Lower Red Tanks Trail
Sleep came in hour-long chunks at best near LaBarge Spring. The temps dropped under the clear night sky to the point where I, fully dressed in the hammock, was rolling uncomfortably around by midnight. Perhaps a sleeping bag would have been a good idea after all. Every time I opened up my Kindle to read or turned on my head lamp to get out of the hammock and move around for heat, desert inhabitants would erupt in small scurries of activity, probably on edge from my presence and unnatural light sources. At two a group of animals (maybe javelinas) came in from the trail, passed within yards of my sleeping location, and lumbered up to the spring on the other side. So when I woke up for the dozen-th time and noticed my clock said 3:45 I lept up with excitement. It was time to get moving for the day.
Complete darkness still masked the land around me so I moved awkwardly with a headlamp and got the basic things done. There was packing to do, water to filter, breakfast to cook, and clothes to switch out. I drank three liters, and then pulled up to my full three liter capacity, before leaving the overflowing LaBarge Spring. It was now five in the morning and I had over eight miles to cover before this adventure would be over. And there were two undependable springs between me and Peralta Trailhead.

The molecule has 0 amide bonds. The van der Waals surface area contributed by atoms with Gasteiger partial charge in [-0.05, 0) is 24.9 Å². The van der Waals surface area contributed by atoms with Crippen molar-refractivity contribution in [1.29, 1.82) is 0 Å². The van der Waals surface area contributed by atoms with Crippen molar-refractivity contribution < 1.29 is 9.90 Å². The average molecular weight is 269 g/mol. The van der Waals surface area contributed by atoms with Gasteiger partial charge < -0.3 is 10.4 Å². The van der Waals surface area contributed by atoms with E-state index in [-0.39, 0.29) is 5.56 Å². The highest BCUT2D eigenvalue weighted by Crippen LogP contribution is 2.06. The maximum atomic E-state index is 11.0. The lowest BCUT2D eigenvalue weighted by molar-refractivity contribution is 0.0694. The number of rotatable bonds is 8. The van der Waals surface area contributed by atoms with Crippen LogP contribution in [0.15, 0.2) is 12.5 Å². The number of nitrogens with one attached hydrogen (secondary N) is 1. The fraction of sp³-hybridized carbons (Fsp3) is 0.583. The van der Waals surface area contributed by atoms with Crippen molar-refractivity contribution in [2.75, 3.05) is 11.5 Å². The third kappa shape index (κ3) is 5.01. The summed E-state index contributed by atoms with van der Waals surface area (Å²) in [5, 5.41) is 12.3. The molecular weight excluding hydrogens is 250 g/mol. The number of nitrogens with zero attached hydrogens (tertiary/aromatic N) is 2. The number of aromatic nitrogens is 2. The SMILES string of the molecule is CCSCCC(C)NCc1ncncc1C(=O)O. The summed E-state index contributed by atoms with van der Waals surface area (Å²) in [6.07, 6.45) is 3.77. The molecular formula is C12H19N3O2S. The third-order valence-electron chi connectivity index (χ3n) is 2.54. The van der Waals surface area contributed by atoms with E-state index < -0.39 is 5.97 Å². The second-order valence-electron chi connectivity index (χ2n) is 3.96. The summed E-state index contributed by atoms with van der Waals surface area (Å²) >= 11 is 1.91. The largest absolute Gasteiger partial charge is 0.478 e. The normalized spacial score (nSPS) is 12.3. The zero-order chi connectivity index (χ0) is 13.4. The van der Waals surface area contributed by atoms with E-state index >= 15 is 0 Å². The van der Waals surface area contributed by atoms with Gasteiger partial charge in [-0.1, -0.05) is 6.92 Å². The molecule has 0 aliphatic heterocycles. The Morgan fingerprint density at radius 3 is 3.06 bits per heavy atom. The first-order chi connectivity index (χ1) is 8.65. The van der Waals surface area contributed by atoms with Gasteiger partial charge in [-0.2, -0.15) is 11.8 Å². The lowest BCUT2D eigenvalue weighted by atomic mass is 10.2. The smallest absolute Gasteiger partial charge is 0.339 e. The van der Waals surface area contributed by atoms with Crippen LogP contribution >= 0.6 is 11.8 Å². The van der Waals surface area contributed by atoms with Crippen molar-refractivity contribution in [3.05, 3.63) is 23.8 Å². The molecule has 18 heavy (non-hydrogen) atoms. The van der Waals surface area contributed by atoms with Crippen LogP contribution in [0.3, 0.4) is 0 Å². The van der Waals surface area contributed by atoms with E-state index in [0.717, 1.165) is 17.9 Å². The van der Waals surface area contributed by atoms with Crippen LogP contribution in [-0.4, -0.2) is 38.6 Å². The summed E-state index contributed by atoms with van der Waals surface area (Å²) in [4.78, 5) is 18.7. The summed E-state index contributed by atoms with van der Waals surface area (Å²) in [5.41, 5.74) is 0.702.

Today's hike was planned with a cautious head. I knew I'd be tired after yesterday and that, with no water sources to lean on, the primary focus would be getting out of the wilderness before it got too hot. With a predawn start and the tall mountains to the east there's a good chance that the sun wouldn't hit me for several miles. I'd probably be somewhere in the Whiskey Springs area by then, with one good climb up to a saddle, and then a long march through Barkley Basin. I had no doubt that I'd be done long before noon today, before the temps hit triple digits, and that three liters (plus a full belly of water) would be enough to last me until then.
First, though, I had new trail to cover. The section of Red Tanks Trail between LaBarge Spring and Upper LaBarge Box, two miles along LaBarge Canyon, is a section that I haven't traveled on yet. It heads south from the spring, slowly gaining elevation as it passes by Music Mountain and Trap Canyon, before entering the dramatic Upper box. All I've heard about it is that the path can get overgrown easily by catclaw (a trait shared by much of the trail along this canyon), something I confirmed soon on my quick morning trek.
I can complain about the catclaw, but I can't complain about the temperature this morning. For as cool as I thought sleeping in the creek bed had been, the trail was even cooler, feeling more like a high sixty than the forecast low in the eighties. It felt wonderful on the thin sheen of sweat that collected on my forehead as I trotted forward. I ignored the branches reaching out to me from either side with crooked, thorned fingers and swung my poles and legs on with a determined gait.